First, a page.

long and castings do not solidify well. Castings near the mid- as would be desirable for an experiment targeted at optimizing
dle of the mould are influenced greatly in the preliminary de- parameters, the casting of TiAl is particularly constrained by
sign. Because of both the filling order and radiation effects, experimental difficulties, so that the range of conditions listed
castings have not benefited from sequential solidification here is probably as wide as can be achieved with current melt-
(i.e. directional solidification) towards a source of feed metal. ing and casting technology.
The temperature of parts of the cast valve first filled by for- Potential porosity locations of casting simulation results of
ward filling are lower than that of parts filled by the return six projects used in the first design are shown in Fig. 7. The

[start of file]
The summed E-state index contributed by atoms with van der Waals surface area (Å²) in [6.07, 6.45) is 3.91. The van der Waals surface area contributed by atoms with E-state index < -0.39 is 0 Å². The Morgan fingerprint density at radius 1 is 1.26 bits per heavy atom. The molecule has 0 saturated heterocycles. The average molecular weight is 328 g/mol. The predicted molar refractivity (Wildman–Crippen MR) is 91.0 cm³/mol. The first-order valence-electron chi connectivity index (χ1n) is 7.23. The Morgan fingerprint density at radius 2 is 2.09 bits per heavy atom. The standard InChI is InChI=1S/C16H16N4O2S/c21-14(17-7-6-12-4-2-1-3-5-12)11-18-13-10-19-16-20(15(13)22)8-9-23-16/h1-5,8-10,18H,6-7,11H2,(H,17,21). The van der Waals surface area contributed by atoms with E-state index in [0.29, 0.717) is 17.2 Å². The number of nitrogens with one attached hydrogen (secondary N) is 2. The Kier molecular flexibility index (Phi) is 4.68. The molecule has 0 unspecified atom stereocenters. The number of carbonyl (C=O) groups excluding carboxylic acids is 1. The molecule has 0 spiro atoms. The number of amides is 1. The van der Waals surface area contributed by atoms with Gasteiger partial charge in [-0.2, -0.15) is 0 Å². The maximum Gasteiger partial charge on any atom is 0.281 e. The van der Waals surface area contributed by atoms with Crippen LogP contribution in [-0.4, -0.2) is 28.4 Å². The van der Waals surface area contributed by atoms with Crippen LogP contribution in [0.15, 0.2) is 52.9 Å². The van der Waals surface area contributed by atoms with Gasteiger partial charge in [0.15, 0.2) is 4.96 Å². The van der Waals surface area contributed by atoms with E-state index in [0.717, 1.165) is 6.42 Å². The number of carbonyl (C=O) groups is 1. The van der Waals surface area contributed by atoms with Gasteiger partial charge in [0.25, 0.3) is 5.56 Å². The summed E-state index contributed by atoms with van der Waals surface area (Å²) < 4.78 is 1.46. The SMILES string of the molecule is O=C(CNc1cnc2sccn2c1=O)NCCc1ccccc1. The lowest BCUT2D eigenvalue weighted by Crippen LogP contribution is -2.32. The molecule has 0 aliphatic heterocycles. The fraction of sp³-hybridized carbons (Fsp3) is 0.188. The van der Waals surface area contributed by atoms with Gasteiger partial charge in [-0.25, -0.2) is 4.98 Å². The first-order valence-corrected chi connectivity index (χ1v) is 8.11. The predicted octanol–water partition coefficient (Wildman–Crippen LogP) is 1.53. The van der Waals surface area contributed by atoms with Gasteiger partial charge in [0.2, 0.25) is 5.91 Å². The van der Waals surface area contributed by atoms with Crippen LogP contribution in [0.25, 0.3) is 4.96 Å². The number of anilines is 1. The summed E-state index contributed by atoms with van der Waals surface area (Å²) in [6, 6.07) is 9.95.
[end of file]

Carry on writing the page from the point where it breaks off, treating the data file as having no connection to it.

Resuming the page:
wave. A higher temperature can be found from the parts filled results indicate that all the exhaust valves have defects, and
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Fig. 5. Temperature field simulation results of the cast valve in the preliminary design at different times. (a) t ¼ 5.35 s, (b) t ¼ 5.50 s, (c) t ¼ 11.87 s, (d) t ¼ 19.45 s.

that the defects are caused by the filling order and temperature The pouring rate and pouring temperature of the molten
effects. Compared to other projects, project 4 has less potential metal have apparent influences on the defects of exhaust
porosity as shown in Fig. 7(d). The liquid superheat has a great valves. For a given pouring temperature, the faster the pouring
effect on the complete filling time for the head of the valve, as rate is, the longer is the time interval between pouring the mol-